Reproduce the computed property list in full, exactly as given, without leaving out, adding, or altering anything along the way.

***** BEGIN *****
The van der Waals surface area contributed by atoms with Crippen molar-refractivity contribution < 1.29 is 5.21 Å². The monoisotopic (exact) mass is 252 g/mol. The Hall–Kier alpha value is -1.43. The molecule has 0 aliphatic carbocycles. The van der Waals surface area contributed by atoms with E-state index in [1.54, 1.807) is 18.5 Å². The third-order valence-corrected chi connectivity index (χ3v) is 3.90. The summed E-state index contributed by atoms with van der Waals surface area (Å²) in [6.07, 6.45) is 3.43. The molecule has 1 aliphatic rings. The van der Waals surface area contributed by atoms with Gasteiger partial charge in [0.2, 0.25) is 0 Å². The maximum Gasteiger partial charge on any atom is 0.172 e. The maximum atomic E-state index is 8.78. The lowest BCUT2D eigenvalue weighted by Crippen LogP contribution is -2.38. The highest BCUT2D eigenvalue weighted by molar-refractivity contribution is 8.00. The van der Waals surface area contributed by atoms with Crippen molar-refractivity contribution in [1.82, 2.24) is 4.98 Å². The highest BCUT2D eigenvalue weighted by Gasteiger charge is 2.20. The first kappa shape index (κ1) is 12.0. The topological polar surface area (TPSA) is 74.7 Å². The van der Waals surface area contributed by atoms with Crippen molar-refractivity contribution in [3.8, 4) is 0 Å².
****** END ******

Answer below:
The van der Waals surface area contributed by atoms with Crippen molar-refractivity contribution < 1.29 is 5.21 Å². The monoisotopic (exact) mass is 252 g/mol. The Hall–Kier alpha value is -1.43. The molecule has 0 aliphatic carbocycles. The van der Waals surface area contributed by atoms with E-state index in [1.54, 1.807) is 18.5 Å². The third-order valence-corrected chi connectivity index (χ3v) is 3.90. The summed E-state index contributed by atoms with van der Waals surface area (Å²) in [6.07, 6.45) is 3.43. The molecule has 1 aliphatic rings. The van der Waals surface area contributed by atoms with Gasteiger partial charge in [0.2, 0.25) is 0 Å². The maximum Gasteiger partial charge on any atom is 0.172 e. The maximum atomic E-state index is 8.78. The lowest BCUT2D eigenvalue weighted by Crippen LogP contribution is -2.38. The highest BCUT2D eigenvalue weighted by molar-refractivity contribution is 8.00. The van der Waals surface area contributed by atoms with Crippen molar-refractivity contribution in [1.82, 2.24) is 4.98 Å². The highest BCUT2D eigenvalue weighted by Gasteiger charge is 2.20. The first kappa shape index (κ1) is 12.0. The topological polar surface area (TPSA) is 74.7 Å². The van der Waals surface area contributed by atoms with Crippen molar-refractivity contribution in [3.8, 4) is 0 Å².